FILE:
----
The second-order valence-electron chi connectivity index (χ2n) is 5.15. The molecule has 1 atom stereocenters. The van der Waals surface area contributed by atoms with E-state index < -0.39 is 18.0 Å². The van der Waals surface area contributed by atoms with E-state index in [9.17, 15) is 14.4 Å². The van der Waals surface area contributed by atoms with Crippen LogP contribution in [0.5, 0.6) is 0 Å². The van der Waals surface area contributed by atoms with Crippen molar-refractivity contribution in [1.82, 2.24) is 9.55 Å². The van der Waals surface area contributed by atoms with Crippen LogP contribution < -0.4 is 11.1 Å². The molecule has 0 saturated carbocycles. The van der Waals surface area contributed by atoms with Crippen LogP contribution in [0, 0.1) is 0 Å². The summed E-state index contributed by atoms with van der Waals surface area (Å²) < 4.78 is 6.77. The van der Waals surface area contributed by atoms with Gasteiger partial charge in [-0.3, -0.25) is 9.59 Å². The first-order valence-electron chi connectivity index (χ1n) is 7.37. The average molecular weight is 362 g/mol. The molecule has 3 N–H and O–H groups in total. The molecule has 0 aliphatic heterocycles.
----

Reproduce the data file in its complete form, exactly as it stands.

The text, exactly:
The second-order valence-electron chi connectivity index (χ2n) is 5.15. The molecule has 1 atom stereocenters. The van der Waals surface area contributed by atoms with E-state index < -0.39 is 18.0 Å². The van der Waals surface area contributed by atoms with E-state index in [9.17, 15) is 14.4 Å². The van der Waals surface area contributed by atoms with Crippen LogP contribution in [0.5, 0.6) is 0 Å². The van der Waals surface area contributed by atoms with Crippen molar-refractivity contribution in [1.82, 2.24) is 9.55 Å². The van der Waals surface area contributed by atoms with Crippen LogP contribution < -0.4 is 11.1 Å². The molecule has 0 saturated carbocycles. The van der Waals surface area contributed by atoms with Crippen LogP contribution in [0, 0.1) is 0 Å². The summed E-state index contributed by atoms with van der Waals surface area (Å²) < 4.78 is 6.77. The van der Waals surface area contributed by atoms with Gasteiger partial charge in [-0.3, -0.25) is 9.59 Å². The first-order valence-electron chi connectivity index (χ1n) is 7.37. The average molecular weight is 362 g/mol. The molecule has 3 N–H and O–H groups in total. The molecule has 0 aliphatic heterocycles.